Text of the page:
Similarly, US labor markets are strong throughout the country. The final set of bars in figure 5 shows the gap between the 90th percentile of state unemployment rates and the 10th percentile of state unemployment rates. Right now, the gap stands at just 1.7 percentage points, at the low end of its historical range. As with the other gaps, it is similar to what was seen during the strong labor markets of the late 2010s and early 2020 and well below its level almost 3 years after the onset of the Great Recession.
Wages, though rising, aren’t keeping up with inflation for most workers
A key difference from the late 2010s is that, because of high inflation, most workers are experiencing declines in their real wages. Wages are growing most rapidly in the leisure and hospitality, information, and transportation and warehousing sectors, where gains over the past 12 months have been between 6.5 and 9 percent (figure 6). The wage gains for these industries—which represent about 20 percent of employment—are above the 12-month change in consumer prices. In other sectors, wage increases have fallen short of consumer price increases (except for construction and utilities, where average wage growth has roughly kept up with inflation).
The Fed’s fight against inflation needs to continue
Inflation in the United States remains well above the Federal Reserve’s goal of 2 percent, eroding the purchasing power of income for most workers and creating true hardship for some. The November employment report suggests that demand and supply in the labor market are moving—gradually—into better alignment. However, the current pace of wage growth is still considerably higher than that consistent with the Fed’s goal, and key measures of labor market tightness, such as job openings per unemployed worker and the quits rate, remain well above their historical averages.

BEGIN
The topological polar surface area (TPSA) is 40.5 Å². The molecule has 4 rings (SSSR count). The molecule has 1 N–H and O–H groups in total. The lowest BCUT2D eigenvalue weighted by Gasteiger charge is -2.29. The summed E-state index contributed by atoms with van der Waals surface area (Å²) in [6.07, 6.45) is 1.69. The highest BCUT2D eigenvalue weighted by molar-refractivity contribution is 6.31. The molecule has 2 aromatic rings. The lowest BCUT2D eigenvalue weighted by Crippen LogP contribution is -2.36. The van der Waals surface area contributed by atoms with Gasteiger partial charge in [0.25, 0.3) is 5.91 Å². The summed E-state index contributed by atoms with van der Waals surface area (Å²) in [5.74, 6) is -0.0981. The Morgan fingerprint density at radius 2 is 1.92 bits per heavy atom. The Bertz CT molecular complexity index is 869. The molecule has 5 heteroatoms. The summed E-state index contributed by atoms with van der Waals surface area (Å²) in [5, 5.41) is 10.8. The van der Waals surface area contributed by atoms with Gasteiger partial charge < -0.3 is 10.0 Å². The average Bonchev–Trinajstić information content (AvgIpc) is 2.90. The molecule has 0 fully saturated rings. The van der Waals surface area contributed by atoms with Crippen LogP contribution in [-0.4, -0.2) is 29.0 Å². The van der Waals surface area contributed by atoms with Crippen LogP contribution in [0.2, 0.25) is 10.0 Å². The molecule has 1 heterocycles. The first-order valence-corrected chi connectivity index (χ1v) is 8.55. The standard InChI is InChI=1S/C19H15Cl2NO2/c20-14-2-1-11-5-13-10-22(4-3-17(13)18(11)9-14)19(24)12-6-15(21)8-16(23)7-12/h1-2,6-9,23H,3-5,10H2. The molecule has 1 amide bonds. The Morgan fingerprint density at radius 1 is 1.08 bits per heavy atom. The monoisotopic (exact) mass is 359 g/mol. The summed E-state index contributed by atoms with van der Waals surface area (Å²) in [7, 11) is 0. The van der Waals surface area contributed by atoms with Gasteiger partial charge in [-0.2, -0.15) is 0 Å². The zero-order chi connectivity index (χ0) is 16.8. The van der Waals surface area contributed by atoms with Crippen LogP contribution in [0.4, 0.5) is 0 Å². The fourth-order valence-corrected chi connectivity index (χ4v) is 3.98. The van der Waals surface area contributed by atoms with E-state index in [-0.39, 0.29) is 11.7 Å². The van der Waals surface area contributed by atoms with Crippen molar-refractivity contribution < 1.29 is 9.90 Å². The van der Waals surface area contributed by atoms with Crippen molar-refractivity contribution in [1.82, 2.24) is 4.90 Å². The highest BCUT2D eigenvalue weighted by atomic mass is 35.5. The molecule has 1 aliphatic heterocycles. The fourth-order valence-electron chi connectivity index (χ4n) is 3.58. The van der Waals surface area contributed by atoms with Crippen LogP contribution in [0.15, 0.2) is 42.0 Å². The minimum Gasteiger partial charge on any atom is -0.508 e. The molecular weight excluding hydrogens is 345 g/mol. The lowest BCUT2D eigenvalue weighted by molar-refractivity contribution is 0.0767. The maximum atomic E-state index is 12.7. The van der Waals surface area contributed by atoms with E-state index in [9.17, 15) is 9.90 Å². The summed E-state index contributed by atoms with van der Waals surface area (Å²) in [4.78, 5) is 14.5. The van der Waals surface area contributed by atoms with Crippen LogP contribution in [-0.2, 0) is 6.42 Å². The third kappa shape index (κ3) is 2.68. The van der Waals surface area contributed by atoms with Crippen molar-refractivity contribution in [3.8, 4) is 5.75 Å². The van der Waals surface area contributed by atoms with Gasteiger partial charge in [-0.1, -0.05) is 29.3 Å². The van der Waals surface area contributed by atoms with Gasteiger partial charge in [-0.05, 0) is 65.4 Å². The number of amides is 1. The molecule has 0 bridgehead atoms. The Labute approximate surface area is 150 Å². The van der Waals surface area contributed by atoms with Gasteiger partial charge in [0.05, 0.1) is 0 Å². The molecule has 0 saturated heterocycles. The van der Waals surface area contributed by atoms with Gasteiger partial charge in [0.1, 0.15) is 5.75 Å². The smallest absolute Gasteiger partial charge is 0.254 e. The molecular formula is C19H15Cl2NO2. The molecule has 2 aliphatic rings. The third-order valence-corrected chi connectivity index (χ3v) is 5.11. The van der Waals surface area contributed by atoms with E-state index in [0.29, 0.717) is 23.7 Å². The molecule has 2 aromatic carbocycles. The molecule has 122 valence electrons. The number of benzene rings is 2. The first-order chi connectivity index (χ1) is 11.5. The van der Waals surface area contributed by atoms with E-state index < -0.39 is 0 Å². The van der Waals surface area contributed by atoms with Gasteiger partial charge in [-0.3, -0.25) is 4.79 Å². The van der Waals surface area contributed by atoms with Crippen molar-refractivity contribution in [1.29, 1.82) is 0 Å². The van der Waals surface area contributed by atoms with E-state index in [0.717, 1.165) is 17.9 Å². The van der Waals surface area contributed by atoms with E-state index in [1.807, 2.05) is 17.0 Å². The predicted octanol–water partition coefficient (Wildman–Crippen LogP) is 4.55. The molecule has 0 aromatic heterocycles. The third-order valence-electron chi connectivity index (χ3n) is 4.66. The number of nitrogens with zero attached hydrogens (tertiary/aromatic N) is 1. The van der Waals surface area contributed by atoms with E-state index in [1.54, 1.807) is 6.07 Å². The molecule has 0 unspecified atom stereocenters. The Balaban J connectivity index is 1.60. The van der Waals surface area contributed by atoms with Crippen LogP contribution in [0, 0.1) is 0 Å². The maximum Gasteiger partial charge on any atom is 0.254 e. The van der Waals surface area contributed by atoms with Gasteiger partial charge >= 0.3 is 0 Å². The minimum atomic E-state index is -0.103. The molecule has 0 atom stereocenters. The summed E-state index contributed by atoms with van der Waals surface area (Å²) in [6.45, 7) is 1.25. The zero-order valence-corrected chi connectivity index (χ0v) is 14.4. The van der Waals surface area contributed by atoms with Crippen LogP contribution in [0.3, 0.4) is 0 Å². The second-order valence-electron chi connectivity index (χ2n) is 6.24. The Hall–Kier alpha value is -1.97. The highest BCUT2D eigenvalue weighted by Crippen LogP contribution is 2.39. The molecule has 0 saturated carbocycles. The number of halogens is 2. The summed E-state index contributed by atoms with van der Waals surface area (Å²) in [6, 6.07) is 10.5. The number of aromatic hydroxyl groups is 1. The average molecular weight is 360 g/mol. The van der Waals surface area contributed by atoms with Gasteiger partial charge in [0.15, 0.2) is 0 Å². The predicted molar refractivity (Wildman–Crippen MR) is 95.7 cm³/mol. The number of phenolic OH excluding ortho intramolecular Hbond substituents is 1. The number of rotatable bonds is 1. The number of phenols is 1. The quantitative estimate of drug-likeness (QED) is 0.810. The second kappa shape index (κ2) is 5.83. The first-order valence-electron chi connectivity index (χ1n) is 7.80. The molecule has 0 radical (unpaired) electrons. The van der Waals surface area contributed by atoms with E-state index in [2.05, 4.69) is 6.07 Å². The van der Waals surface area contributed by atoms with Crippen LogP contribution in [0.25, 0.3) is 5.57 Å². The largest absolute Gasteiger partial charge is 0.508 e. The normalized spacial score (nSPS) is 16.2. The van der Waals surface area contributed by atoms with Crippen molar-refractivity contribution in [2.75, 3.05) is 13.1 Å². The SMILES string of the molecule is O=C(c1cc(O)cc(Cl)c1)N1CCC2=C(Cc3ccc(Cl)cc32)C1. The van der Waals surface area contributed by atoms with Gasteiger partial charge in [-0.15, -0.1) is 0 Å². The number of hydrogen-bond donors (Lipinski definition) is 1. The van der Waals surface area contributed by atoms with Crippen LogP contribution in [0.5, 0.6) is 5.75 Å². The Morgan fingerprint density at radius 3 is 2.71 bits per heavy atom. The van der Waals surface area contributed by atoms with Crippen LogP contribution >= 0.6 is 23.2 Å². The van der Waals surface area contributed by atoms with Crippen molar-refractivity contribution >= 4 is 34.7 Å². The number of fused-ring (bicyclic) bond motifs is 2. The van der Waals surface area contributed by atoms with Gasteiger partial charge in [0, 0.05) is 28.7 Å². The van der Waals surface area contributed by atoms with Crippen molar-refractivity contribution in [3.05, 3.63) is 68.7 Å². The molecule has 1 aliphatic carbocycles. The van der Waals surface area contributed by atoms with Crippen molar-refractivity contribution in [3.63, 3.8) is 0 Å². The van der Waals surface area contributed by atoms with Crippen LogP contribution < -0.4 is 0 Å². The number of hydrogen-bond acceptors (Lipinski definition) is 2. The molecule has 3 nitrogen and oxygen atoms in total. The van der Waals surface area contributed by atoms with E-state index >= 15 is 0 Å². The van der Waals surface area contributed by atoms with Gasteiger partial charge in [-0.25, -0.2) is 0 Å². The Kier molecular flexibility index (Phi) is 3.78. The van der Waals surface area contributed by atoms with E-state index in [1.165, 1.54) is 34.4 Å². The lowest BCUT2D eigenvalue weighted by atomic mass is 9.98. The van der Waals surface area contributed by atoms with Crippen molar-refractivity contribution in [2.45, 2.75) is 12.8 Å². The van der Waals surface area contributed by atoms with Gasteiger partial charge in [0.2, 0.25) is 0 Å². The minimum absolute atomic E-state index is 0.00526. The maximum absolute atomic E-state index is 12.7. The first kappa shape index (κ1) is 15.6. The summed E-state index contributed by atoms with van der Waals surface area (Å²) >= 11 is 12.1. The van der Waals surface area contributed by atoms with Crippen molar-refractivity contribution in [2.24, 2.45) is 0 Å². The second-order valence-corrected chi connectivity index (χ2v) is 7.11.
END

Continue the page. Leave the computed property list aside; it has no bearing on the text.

Creating more slack in the labor market will require a further softening of aggregate demand, implying that the Federal Reserve will need to continue tightening financial conditions until it can be confident that the necessary labor market slack has been created. As a result, the unemployment rate is likely to rise, perhaps considerably, and job losses will probably be disproportionately concentrated among less-advantaged workers. These significant costs underscore the importance of a robust US safety net. But not acting now to bring down inflation would raise the risk that inflation becomes stuck at a high level or rises further, and restraining inflation at that point would require an even sharper and more costly reduction in economic activity.
The data underlying this analysis are available here [zip].